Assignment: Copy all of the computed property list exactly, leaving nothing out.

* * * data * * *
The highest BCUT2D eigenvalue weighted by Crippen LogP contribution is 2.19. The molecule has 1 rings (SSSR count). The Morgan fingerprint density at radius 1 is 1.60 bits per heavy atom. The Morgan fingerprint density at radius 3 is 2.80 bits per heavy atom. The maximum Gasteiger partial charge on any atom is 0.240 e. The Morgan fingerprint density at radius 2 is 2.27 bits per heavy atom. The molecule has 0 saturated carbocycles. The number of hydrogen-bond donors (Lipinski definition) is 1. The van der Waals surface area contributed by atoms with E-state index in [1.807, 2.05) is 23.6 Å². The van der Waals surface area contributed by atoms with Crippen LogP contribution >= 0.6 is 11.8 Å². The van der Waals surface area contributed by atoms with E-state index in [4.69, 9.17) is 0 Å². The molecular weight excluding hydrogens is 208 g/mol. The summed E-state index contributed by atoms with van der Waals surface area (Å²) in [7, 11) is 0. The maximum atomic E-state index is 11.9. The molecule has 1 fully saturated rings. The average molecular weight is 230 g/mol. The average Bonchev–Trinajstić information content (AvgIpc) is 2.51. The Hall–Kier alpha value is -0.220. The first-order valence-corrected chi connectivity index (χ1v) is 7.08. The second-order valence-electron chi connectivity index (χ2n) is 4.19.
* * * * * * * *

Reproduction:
The highest BCUT2D eigenvalue weighted by Crippen LogP contribution is 2.19. The molecule has 1 rings (SSSR count). The Morgan fingerprint density at radius 1 is 1.60 bits per heavy atom. The Morgan fingerprint density at radius 3 is 2.80 bits per heavy atom. The maximum Gasteiger partial charge on any atom is 0.240 e. The Morgan fingerprint density at radius 2 is 2.27 bits per heavy atom. The molecule has 0 saturated carbocycles. The number of hydrogen-bond donors (Lipinski definition) is 1. The van der Waals surface area contributed by atoms with E-state index in [1.807, 2.05) is 23.6 Å². The van der Waals surface area contributed by atoms with Crippen LogP contribution >= 0.6 is 11.8 Å². The van der Waals surface area contributed by atoms with E-state index in [4.69, 9.17) is 0 Å². The molecular weight excluding hydrogens is 208 g/mol. The summed E-state index contributed by atoms with van der Waals surface area (Å²) in [7, 11) is 0. The maximum atomic E-state index is 11.9. The molecule has 1 fully saturated rings. The average molecular weight is 230 g/mol. The average Bonchev–Trinajstić information content (AvgIpc) is 2.51. The Hall–Kier alpha value is -0.220. The first-order valence-corrected chi connectivity index (χ1v) is 7.08. The second-order valence-electron chi connectivity index (χ2n) is 4.19.